The Bar Association of San Francisco held the first candidate forum Thursday in the S.F. Superior Court judge race. Our sister publication Cal Law today brings you a news account of the event. Meanwhile, here are Legal Pad's random and purely subjective observations:
Supervisor Gerardo Sandoval must be the only politician in the United States who can do an hour-long campaign event without cracking a single smile. Facially, Sandoval seems to be in a perpetual slow burn. But his delivery is smooth and steady: When briefly interrupted by the panel moderator, Sandoval stops, listens, then replays his last few words before continuing with his thought. It's like human TiVo -- and probably a good skill to have if he does wind up presiding over a noisy courtroom some day.
Conversely, Judge Thomas Mellon -- the guy with the reputation as a judicial ogre -- is relaxed, avuncular and smiling constantly. Either his reputation is undeserved or he knows how to put on a campaign face. Judge Mellon says the word "experience" at least 10 times during the hour. A big part of his platform seems to be that because he's the only candidate who's been a judge, he's the most qualified to be a judge.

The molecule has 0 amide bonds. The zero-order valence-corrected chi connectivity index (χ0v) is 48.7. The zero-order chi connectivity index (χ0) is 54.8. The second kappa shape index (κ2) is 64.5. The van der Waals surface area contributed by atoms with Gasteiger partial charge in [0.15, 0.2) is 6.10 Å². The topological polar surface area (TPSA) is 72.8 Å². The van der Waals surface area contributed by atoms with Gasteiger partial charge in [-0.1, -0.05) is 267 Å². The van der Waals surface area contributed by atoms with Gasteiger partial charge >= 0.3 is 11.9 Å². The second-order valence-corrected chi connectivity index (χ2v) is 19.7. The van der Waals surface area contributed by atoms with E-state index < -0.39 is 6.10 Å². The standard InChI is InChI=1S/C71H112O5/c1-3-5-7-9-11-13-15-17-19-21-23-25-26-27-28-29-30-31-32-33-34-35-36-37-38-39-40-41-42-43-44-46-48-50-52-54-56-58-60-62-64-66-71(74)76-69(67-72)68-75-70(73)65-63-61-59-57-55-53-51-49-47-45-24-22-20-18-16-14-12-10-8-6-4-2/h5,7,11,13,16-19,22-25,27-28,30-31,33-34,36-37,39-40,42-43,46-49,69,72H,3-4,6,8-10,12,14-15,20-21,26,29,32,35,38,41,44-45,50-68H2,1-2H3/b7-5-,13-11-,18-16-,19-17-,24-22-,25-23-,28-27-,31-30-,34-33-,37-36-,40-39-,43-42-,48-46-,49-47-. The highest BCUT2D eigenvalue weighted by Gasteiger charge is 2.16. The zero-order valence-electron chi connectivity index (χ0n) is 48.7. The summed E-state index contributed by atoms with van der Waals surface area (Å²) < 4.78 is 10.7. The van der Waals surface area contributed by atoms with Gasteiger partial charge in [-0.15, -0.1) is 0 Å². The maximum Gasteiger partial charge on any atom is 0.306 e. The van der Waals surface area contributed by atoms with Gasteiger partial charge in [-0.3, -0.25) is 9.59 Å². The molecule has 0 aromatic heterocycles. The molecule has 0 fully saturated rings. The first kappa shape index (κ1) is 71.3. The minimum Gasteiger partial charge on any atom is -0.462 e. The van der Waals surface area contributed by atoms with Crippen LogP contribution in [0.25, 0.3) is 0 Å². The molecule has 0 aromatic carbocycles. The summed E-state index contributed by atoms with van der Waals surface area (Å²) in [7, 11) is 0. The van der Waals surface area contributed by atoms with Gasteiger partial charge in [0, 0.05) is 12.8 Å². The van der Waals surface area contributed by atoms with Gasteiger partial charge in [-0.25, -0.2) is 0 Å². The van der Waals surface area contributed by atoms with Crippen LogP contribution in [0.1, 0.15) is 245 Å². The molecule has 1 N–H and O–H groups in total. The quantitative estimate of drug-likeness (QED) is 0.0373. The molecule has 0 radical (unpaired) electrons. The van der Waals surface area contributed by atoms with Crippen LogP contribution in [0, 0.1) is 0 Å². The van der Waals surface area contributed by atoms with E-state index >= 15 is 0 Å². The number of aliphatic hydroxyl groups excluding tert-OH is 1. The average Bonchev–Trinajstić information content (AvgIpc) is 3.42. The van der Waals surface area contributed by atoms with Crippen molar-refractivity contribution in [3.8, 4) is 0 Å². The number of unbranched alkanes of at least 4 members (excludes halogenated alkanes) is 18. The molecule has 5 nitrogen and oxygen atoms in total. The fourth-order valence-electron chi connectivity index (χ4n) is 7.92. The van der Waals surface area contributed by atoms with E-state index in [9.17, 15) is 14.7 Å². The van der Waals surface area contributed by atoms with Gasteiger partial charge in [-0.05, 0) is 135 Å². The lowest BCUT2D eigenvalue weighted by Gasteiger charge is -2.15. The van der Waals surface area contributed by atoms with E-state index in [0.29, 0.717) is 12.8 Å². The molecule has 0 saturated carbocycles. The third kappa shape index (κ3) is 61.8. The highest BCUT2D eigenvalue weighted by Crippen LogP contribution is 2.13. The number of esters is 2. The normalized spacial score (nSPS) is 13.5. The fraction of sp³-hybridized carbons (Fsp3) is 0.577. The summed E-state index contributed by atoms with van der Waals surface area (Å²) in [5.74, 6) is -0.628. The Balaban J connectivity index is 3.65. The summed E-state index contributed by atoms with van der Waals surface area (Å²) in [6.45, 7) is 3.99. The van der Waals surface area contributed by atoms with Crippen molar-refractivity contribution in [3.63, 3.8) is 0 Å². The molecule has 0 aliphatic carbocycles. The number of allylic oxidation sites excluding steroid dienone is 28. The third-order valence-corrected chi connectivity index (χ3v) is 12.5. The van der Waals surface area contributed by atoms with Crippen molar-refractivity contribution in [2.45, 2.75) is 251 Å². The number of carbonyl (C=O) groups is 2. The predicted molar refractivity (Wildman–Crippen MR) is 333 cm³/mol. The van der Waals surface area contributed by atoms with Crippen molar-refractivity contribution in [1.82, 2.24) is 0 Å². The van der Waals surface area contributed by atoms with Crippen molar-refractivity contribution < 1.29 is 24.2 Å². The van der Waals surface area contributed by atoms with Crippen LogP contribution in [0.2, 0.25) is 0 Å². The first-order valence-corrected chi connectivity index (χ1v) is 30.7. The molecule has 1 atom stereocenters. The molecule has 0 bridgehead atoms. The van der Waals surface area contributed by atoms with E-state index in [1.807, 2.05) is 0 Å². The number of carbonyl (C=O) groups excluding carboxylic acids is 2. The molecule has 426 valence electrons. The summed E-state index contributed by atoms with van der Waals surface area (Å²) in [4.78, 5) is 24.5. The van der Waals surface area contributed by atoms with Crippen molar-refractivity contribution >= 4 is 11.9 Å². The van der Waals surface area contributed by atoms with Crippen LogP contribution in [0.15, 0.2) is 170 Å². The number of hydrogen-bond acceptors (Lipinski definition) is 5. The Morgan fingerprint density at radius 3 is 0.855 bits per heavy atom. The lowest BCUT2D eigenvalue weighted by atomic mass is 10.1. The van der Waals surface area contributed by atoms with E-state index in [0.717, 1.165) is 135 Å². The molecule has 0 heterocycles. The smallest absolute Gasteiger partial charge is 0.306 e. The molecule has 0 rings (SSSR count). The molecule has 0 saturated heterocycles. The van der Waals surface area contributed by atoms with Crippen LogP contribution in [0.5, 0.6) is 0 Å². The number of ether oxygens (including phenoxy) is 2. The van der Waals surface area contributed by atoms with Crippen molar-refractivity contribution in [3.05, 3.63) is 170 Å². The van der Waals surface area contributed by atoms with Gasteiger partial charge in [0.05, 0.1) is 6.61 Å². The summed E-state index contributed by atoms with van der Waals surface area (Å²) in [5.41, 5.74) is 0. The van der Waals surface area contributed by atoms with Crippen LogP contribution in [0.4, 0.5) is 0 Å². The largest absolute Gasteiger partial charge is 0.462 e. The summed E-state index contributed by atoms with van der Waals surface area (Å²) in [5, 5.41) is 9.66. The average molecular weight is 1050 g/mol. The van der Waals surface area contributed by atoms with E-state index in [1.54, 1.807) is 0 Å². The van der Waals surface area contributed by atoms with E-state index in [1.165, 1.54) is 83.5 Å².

Asked to name judicial role models, Mellon, Sandoval and challenger Mary Mallen tick off a total of at least six without naming a single current member of the S.F. Superior Court bench.
Mellon was inspired by Earl Warren, whom he met as a boy; James Warren, the recently retired superior court judge who was Earl's grandson; and Albert Wollenberg, for whom Mellon clerked. Sandoval also names Earl Warren, because (among other he things) he showed that a politician can become an effective jurist. Mallen invokes her father, former S.F. Superior Court Judge William Mallen; James Madison; William Brennan; and, needless to say, Earl Warren.
"Demeanor" is invoked repeatedly throughout the forum. The word "diversity" is not mentioned until closing statements -- surprising given that it's a substantial part of Sandoval's platform.
The biggest surprise, though: The forum is scheduled to run two hours, but ends in less than one. ("We're already done?" says Mallen when told it's time for closings.) Credit each candidate for being economical with words, and moderator Fredric White -- the outgoing dean of Golden Gate University School of Law -- for being a strong presence as a moderator.
— Scott Graham